Q: We were mortified when we took our Lab puppy, Margot, to her first group training class and she started humping another dog. We had never seen her do that before and thought only boy dogs did that. The trainer said it was normal, and I’ve read on the Internet that many dogs will do this but they don’t really explain why.
A: Is there anything more embarrassing than being the one pet owner at the park whose dog humps all the others until no one wants to play with her anymore?
Probably, but it’s hard to think of one when everyone’s giving you the look that says your dog is a “perv” and that you should keep her away from places where parents will have to explain her behavior to their children.
As you’ve doubtless read by now, dogs who hump other dogs, humans and/or inanimate objects (toys are a favorite) are usually just playing. Contrary to popular opinion, they’re not engaging in any sort of sexual behavior. In their minds they’re simply exercising their play drive. Which probably explains why female dogs are often the most motivated to hump.
In a multi-dog social context (like a dog park or training facility), however, dogs who hump others may be doing more than just playing. In some cases they may be displaying dominance over those they hump. They’re trying to prove they’re socially superior.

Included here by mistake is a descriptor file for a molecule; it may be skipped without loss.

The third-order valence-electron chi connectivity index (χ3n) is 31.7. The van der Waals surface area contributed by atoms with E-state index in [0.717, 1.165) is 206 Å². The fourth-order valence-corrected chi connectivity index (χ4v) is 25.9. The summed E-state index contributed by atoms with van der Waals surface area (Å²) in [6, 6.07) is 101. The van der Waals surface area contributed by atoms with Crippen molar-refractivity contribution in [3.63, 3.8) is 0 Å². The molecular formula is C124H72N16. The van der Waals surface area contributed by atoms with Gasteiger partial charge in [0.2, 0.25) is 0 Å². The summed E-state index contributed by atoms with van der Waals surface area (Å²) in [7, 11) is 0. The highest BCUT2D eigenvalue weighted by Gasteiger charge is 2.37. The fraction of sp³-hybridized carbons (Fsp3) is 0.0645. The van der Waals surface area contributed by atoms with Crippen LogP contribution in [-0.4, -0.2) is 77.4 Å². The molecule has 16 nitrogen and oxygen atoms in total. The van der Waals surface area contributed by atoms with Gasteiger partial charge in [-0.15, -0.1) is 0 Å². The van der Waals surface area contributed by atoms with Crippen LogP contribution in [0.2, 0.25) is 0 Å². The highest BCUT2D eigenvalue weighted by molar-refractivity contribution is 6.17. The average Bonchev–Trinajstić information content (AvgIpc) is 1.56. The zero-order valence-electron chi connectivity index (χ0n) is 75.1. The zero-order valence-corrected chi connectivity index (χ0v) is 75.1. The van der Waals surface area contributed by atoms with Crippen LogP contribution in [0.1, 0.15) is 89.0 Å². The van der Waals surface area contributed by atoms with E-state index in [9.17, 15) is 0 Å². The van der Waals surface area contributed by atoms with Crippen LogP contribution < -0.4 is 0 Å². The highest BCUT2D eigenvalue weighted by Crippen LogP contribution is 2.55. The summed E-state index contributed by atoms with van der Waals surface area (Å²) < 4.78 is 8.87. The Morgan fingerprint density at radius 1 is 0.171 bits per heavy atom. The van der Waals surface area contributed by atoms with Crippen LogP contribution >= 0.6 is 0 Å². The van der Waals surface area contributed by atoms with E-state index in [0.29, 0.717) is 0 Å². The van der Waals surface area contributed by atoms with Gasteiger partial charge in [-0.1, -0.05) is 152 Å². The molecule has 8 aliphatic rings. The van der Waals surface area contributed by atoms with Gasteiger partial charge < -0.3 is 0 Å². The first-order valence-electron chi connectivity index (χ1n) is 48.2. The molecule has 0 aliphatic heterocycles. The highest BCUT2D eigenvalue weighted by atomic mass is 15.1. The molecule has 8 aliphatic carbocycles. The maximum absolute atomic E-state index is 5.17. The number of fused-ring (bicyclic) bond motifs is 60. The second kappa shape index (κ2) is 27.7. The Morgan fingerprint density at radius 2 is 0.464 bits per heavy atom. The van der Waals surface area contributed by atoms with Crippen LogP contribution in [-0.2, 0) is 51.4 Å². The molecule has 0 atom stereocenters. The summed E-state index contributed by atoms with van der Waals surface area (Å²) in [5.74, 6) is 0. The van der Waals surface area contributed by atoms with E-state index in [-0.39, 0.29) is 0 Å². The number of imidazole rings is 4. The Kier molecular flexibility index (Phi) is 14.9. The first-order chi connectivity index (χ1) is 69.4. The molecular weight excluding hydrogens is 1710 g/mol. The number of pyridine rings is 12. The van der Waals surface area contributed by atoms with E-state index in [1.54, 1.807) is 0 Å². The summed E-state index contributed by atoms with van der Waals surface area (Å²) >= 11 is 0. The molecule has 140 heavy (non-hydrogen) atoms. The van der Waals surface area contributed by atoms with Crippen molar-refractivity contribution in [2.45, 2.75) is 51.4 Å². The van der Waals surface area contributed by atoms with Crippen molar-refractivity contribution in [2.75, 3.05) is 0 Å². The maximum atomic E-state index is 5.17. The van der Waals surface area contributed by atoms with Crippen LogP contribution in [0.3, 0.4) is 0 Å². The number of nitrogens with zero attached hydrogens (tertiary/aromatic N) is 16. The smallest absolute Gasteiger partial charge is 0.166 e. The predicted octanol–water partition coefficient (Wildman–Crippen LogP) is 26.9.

While most of the dogs Margot humps will accept this behavior at face value (they’re still pups, after all), plenty of dogs will consider humping an inappropriate affront to their status, thereby eliciting avoidance or worse –– aggressive behavior. That’s why it’s important to ask your trainer how to deal with a potentially unsafe future scenario.
Luckily, most well socialized dogs can take a hint. They’ll usually hump only those who could care less.
Dogs who engage in this behavior may be male or female, sterilized or intact. Many often tend toward humping behavior only when socially excited.
Though humping is largely considered a benign behavior, it’s one behaviorists tend to discourage as inappropriate –– especially when it causes safety issues between dogs. It also could elicit status confusion in a human-dog relationship or social discomfort among humans (as when If your trainer doesn’t feel comfortable helping you with this, ask your veterinarian for assistance.
Dr. Patty Khuly has a veterinary practice at Sunset Animal Clinic in South Miami. Her website is drpattykhuly.com. Send questions to firstname.lastname@example.org.